18 November, 2015 15:55
CLANCY OVERELL | Editor | CONTACT
Sydney’s Inner-West, also known as the “Inner-Left” or “Little Melbourne” has long been without its historically rough, working-class reputation.
The area, which was originally home to a diverse mix of Aboriginal and Southern-European residents, has lost its community charm to droves of young white people, who found comfort in the fact that they could live two train stations from the cities’ CBD, while also paying cheap rent.
“Newtown was an obvious choice when I moved to Sydney from Wollongong, says part-time craft beer brewer and full-time busker, Banjo Clementé.
“The discarded needles were an issue to begin with, but then I became an artist and realised needles were just a normal part of day-to-day life in Little Melbourne,”
“It’s like all these gross working class people who like watching rugby league and drinking mass-produced beer out of cans are holding onto a dream that is long gone,”
“Newtown, Marrickville, Erskinville… These areas don’t belong to the working-class anymore. They belong to artists of many varieties. Not tradespeople… yuck,”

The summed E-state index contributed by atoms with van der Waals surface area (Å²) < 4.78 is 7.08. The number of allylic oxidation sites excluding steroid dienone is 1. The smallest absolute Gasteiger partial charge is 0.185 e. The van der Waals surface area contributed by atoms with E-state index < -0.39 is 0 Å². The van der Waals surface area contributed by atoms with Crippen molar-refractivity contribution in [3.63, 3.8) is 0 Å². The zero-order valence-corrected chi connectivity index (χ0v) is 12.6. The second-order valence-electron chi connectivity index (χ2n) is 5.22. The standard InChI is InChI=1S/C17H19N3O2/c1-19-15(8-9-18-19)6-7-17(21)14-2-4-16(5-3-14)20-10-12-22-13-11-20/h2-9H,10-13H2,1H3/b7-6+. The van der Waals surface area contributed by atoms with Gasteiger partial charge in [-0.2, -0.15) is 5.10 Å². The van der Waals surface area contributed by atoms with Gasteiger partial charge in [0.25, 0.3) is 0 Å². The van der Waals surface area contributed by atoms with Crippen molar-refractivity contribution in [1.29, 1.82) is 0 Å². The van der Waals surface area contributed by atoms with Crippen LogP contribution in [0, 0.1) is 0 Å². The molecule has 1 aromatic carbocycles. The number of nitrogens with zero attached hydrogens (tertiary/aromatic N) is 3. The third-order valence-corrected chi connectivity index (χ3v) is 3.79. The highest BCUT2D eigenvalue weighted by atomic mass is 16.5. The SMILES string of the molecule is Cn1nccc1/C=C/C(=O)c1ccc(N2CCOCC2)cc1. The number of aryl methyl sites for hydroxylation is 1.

“We have taken over. Less pokie machines, more pinball machines I say,”
This increasing attitude, paired with an increasing population of unemployed “creatives” is most likely what spurred NSW premier Mike Baird to release an official statement regarding the area and it’s residents late last week.
“I mean Christ Almighty, what kind of creep would want to live that far from the beach without needing to?”
“I mean the rent in the inner-west is now equivalent to somewhere like, say Coogee (Sydney beachside suburb)… but these pretentious little perpetual art students choose to live like paupers because they think it’s cool,”
“I don’t get it. If you are anywhere west of the fish market, you may as well be in Dubbo in my opinion,”
With more and more tensions between Inner-West residents and the rest of greater Sydney, including a failed bid to “officially secede” from New South Wales and be recognised as a municipality of Melbourne, an award-winning Sydney-based film crew by the name of More Chillis Productions has ventured into the heart of this controversial left-wing enclave to interview some of their residents.